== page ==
September 03, 2018

#FirstPage: Buried Beneath the Baobab Tree by Adaobi Tricia Nwaubani, Viviana Mazza

Publisher: Katherine Tegen Books
Recommended Age: Young Adult 
Genre: Contemporary (Cultural > Africa)
About the Book:

On April 14, 2014, Boko Haram kidnapped 276 girls. Some managed to escape. Many are still missing. A new pair of shoes, a university degree, a husband—these are the things that a girl dreams of in a Nigerian village. A girl who works hard in school and to help her family. A girl with a future as bright as live coals in the dark. And with a government scholarship right around the corner, everyone—her mother, her five brothers, her best friend, her teachers—can see that these dreams aren’t too far out of reach. Even if the voices on Papa’s radio tell more fearful news than tales to tell by moonlight.

But the girl’s dreams turn to nightmares when her village is attacked by Boko Haram, a terrorist group, in the middle of the night. Kidnapped, she is taken with other girls and women into the forest where she is forced to follow her captors’ radical beliefs and watch as her best friend slowly accepts everything she’s been told. Still, the girl defends her existence. As impossible as escape may seem, her life—her future—is hers to fight for.

About the Author: 
Adaobi Tricia Nwaubani is a Nigerian writer and journalist. The author of the award-winning novel I Do Not Come to You by Chance, Adaobi has had her writing featured in the New York Times, the Guardian, and the New Yorker. You can find her at
Viviana Mazza is an Italian journalist who won the 2010 Marco Luchetta Journalist Prize, dedicated to raising awareness of the plight of children affected by war. She has also written The Story of Malala and The Baby Nelson Mandela, which were published in Italy.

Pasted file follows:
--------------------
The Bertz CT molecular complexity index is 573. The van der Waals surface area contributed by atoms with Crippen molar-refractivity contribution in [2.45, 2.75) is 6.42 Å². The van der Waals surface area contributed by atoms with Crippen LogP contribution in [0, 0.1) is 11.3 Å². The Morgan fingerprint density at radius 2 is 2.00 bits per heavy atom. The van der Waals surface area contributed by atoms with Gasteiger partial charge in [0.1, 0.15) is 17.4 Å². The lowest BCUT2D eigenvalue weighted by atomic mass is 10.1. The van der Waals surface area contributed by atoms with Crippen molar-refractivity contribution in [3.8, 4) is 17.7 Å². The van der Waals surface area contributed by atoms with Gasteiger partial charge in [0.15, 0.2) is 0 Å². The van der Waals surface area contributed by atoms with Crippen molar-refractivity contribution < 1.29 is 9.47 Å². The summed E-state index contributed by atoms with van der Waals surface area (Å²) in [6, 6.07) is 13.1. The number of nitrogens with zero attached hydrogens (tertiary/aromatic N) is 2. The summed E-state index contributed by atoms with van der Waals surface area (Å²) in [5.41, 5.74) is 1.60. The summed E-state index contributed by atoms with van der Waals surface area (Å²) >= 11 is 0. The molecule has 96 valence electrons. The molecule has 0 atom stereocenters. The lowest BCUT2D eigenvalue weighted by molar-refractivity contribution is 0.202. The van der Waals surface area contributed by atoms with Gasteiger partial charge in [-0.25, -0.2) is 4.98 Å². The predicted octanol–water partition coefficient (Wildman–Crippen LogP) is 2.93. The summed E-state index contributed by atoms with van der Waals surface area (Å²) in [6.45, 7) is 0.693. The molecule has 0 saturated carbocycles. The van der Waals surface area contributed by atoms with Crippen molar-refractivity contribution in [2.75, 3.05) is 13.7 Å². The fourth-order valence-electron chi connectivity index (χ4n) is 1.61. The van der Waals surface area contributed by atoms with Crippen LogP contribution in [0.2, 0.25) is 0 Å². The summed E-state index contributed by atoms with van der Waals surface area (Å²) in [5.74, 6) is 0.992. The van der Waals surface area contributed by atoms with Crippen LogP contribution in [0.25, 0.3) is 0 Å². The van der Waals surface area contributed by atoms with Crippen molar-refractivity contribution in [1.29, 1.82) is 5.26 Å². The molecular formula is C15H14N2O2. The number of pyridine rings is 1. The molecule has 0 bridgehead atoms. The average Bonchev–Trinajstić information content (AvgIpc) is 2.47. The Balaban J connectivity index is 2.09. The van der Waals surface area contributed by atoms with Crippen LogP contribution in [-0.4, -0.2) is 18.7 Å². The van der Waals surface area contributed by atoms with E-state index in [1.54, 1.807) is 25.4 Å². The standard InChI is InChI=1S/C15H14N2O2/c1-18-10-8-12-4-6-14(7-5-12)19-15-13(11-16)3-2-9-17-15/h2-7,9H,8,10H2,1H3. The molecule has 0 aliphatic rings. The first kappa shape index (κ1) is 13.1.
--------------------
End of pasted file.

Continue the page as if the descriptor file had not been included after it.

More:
Part 1 Big Dreams My sweetest dreams unfold when my eyes are wide open, after I roll my sleeping mat and begin my morning chores. As I walk to the well from which every family in our section of the village fetches water, I dream of a new pair of shoes for church on Sunday, shimmering red and shining new like that of the golden-haired girl I saw singing on TV, instead of black and slack like the ones I’ve had since two Christmases ago. As I bend my back to blow the wood beneath Mama’s pot until the embers crackle with dancing flames, I dream of a more bounteous harvest, for Papa to reap more than enough corn and groundnuts and beans from his farms this year, so that we can eat our fill and have enough left over to sell for school fees. As I thrust my hand into every cranny of the living room, veranda, corridor, and backyard with my broom, I dream of acing the Borno State scholarship exam and leaving home to attend the special boarding school for girls in Maiduguri, of being the first child in my entire family—nuclear and extended—who proceeds to university after secondary school instead of back to Papa’s farm or straight to my husband’s house. As I open my mouth to say “good morning” to Mama and hand her the pan of sleeping oil with which to fry the kosai for Papa and my brothers to eat when they awake, I dream of standing in front of a classroom full of children and telling them, “A is for apple!” As I tighten my fingers around my youngest brother, Jacob, and stand his naked body in the basin of lukewarm water, then smear him with soap, I dream of being a good wife who kneels to serve her husband his meals and who bears him healthy sons. As I load my arms with the empty plates my brothers have left behind on their way out, some to the farm and some to school, I dream of a sister instead of only five brothers, another girl to help with all the chores. As I dip my palm into the— “Hurry up! Let’s not be late. I don’t want to stay back after school to wash the toilet!” The voice of my best friend, Sarah, slams my dreaming shut. She is at the door, textbooks and notebooks in hand. Like me, she is the one who does the morning chores. Her two sisters have left home, married to men in the village next to ours. “Please, give me a minute,” I say. “Let me just rub some Vaseline on my hands.” That is the good thing about dreaming with my eyes wide open. It’s like molding a calabash from wet clay. Some other time, some other day, I can always continue from wherever I stop, or even start from the beginning all over again. Sometimes and Always Singing familiar tunes or learning the lyrics to new ones. Telling ancient riddles and jokes. Whispering secrets that no other ears will hear. Guessing for how long the hills layered majestically high with dense rocks have lived, and the baobab trees with bulbous trunks and buttress roots that make them stand out like aliens in the sprawling savanna landscape. Always hand in hand. My best friend and I prancing side by side on our way to school. Koboko Malam Zwindila scratches the date into the right-hand corner of the blackboard with a tiny piece of chalk. Mistakenly, he writes Monday instead of Tuesday. With a handful of fresh green leaves from the pile on the teacher’s desk, he wipes the wrong date off and writes the correct one. Then he turns to the right-hand side of the classroom, where the boys sit. “You! What is democracy? ” he asks. Danladi, son of the village head hunter, rises to his feet. “Sir, democracy is . . . democracy is . . .” Mr. Zwindila’s eyes point elsewhere. “You! What is democracy? ” Peter, whose three brothers are crippled from polio, gets to his feet. “Sir, democracy is . . . errrr . . . it is when . . .” “You! What is democracy? ” Ibrahim, a wizard who can calculate twenty-three times seventy-three without pen or calculator but who doesn’t know the difference between their and there, stands to his feet. “Sir, democracy is the government of all types of people.” Malam Zwindila tosses the pile of used leaves onto the teacher’s desk and grabs his koboko. “Some of you have brains made of sawdust,” he says. He runs his other hand from one end of the long, hard whip to the other, slowly. His eyes survey the class. Those three boys have just earned ten strokes of the koboko each, either on their buttocks or their palms, depending on Malam Zwindila’s mood. Who is next? It is difficult to believe that this man inflicting terror is the same man who stood on the altar in Christ the King Church nine months ago, watery-eyed as his lithe bride walked up the aisle. But I am not afraid. I remember everything Malam Zwindila taught us in the last class and the one before that and in every other one before. He turns toward the girls’ side. He is about to point his eyes at Sarah when I stretch my hand high up in the air. “Sir? ” “Yes? ” Back at home, Papa and my brothers sit in the living room and talk about the news on the radio while Mama and I sit in the corridor, or in the kitchen. Back at home, Mama must keep quiet whenever Papa speaks, and I must never question anything he says. Back at home, the men and boys know everything, but here in school, I know more than all the boys. Salt may laugh at shea butter when the sun shines, but when the rain falls, it must hide its head. “Sir, democracy is the government of the people, for the people, and for . . . and by the people,” I say. Malam Zwindila keeps his eyes on me. He doesn’t waver, he doesn’t flutter, he doesn’t utter a word. He slams his koboko whip down on the teacher’s table, hard and quick. My heart jumps. “Clap for her!” he yells. The whole class claps, keeps clapping, and continues clapping. Pineapples and Limes I gaze longingly at the two straps outlined underneath my best friend’s white blouse. When will it be my turn to wear a bra? She has pineapples; I have limes. If only breasts were like tomatoes and onions, which were certain to grow succulent and healthy if you put them in good ground at the right time of the year, then watered and weeded weekly. So far, all my daily yanking in the bathroom has yielded no results. “Just a year or two more,” Mama says. “My breasts also took longer to come out. But look at me today.”